Welcome to Codebook, the cybersecurity newsletter that will withhold good content unless you watch Axios' new HBO show Sundays in November.
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John Carlin. Photo: ZACH GIBSON/AFP/Getty Images
John Carlin wants you to know that the U.S. is much better at investigating cybersecurity-related crimes than people seem to think. And he'd be the person to ask: Carlin was the assistant attorney general for the Department of Justice's National Security Division until 2016.
The big picture: Carlin's new book, "Dawn of the Code War," released Tuesday, is a recollection of his time in government, first at the FBI and then the DOJ. Throughout that time, he saw people and organizations struggle to grasp what both agencies do in information security. "Part of getting these stories out is for people to see investigations in context," he tells Codebook.
Here are three key insights from Carlin:
Always come forward. Carlin, now a partner at Morrison & Foerster, says most executives don’t understand the gravity of not alerting authorities about seemingly minor breaches until they learn about Ardit Ferizi.
Government attribution works. It's tough for private cybersecurity pros to attribute attacks to the responsible parties. It's less tough for government agencies with multilayered investigations.
"Name" matters more than "shame." The DOD often indicts or files charges against foreign intelligence hackers it has little chance of actually arresting.
Twitter is releasing all the content associated with 4,611 accounts it has tied to two previously announced misinformation campaigns by Russia and Iran — 3,814 accounts linked to Russia's Internet Research Agency, which meddled in the 2016 elections, and 770 that were linked to state-backed activity from Iran, Axios' Shannon Vavra reports.
Why it matters: Twitter says the release is part of an effort to be more transparent about the "information operations" it identifies on the platform and to assist researchers.
Codebook's thought bubble: Though they get portrayed as such, it's dangerous to think of social media campaigns like the IRA's as a purely election-related phenomenon.
McAfee discovered new malware targeting Korean speakers, and it appears to have infected a few U.S. corporations.
Why it matters: "OceanSalt" seems to be performing reconnaissance on its targets. What makes it particularly interesting is that it appears to be sharing code with a long dead threat actor known as APT 1.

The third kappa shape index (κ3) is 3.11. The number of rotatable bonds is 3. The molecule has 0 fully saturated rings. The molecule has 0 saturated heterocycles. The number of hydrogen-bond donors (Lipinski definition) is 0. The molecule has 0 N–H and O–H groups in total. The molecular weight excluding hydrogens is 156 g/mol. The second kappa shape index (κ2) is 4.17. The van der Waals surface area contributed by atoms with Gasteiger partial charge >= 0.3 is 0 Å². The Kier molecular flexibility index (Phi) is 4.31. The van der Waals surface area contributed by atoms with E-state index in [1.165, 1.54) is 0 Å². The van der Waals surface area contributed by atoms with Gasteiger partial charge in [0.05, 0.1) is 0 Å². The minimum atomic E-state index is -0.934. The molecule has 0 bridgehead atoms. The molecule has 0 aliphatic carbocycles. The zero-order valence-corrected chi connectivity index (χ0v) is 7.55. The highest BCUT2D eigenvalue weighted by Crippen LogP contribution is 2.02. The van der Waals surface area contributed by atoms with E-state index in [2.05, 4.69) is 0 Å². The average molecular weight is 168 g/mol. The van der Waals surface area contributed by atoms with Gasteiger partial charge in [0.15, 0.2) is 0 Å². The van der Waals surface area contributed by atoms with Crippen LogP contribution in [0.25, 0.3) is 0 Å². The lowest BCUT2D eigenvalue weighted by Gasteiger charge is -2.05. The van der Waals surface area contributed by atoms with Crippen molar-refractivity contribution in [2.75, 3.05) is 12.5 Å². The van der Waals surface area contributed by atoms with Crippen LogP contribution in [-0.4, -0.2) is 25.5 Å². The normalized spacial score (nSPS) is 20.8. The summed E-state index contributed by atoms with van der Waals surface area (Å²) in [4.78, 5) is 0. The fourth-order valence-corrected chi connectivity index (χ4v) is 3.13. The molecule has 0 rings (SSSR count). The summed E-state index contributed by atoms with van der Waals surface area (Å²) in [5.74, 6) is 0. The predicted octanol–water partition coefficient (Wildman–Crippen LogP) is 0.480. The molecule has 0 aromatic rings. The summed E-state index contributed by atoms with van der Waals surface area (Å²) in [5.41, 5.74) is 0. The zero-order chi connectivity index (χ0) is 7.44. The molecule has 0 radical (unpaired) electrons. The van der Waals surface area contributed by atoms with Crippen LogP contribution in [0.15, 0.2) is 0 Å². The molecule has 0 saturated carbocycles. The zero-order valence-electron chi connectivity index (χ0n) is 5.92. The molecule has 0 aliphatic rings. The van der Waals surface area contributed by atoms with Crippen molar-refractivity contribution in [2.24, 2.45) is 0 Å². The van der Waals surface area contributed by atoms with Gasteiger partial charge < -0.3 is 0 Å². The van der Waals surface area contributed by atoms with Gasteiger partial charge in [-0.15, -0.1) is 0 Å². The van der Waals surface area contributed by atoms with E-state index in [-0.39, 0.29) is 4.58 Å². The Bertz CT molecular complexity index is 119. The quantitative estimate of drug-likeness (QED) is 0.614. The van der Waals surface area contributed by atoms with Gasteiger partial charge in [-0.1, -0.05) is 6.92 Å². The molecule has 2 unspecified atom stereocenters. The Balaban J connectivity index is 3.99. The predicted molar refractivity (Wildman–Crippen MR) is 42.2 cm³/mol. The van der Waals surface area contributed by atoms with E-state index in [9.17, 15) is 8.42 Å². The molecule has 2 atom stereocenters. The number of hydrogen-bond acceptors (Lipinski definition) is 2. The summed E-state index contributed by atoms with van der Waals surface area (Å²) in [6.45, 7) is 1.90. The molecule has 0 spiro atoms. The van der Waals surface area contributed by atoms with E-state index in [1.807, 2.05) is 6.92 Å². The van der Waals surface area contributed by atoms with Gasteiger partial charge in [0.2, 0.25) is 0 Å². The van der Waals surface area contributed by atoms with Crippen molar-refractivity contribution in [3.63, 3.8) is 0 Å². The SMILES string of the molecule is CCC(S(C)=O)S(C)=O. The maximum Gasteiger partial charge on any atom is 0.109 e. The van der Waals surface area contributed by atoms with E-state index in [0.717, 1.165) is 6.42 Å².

Targets include universities, South Korean public infrastructure stakeholders and the Inter-Korean Cooperation Fund.
The intrigue: McAfee doesn't think that APT 1 is back, due to severe differences in other components and code in the attack. But the code is coming from somewhere.
Photo: Martin Barraud/Getty Images
At their best, commercial Virtual Private Network (VPN) services make it nearly impossible for eavesdroppers to tell what sites users visit. At their worst, they log users' traffic, inject ads, offer minimal security protections and make it unclear how much data they hand over to the Feds. If only someone could help parse the privacy and security of the competing services.
Enter CDT: The Center for Democracy and Technology is now trying to answer which VPNs offer what security and privacy features. They are hosting answers to a questionnaire that clearly outlines critical components and policies.
And some big name VPNs are playing ball. At its Wednesday launch, the program included answers from ExpressVPN, Golden Frog, Tunnel Bear and others.
One key question beyond security practices in the questionnaire is, "What is the service’s business model?" It costs money to run these things, and users of free VPNs sometimes fall victim to privacy abuses from "free" VPNs trying to turn a profit.
Among the evidence collected against Treasury employee Natalie Mayflower Sours Edwards, accused Wednesday of leaking secret FinCEN reports related to the Russia investigation to BuzzFeed, were a series of encrypted chats with the reporter on her phone.
A teachable moment: Encrypted chats are nearly impossible to decrypt as they travel from one person to another. But anyone who can unlock the sender's or receiver's phone can read those messages.
Delete! If you share information a hacker might want to steal using an encrypted chat account, delete the message when you're done. Make sure the recipient does that, too.
Codebook will see you next week, when we will break down the privacy implications of the Houston Astros.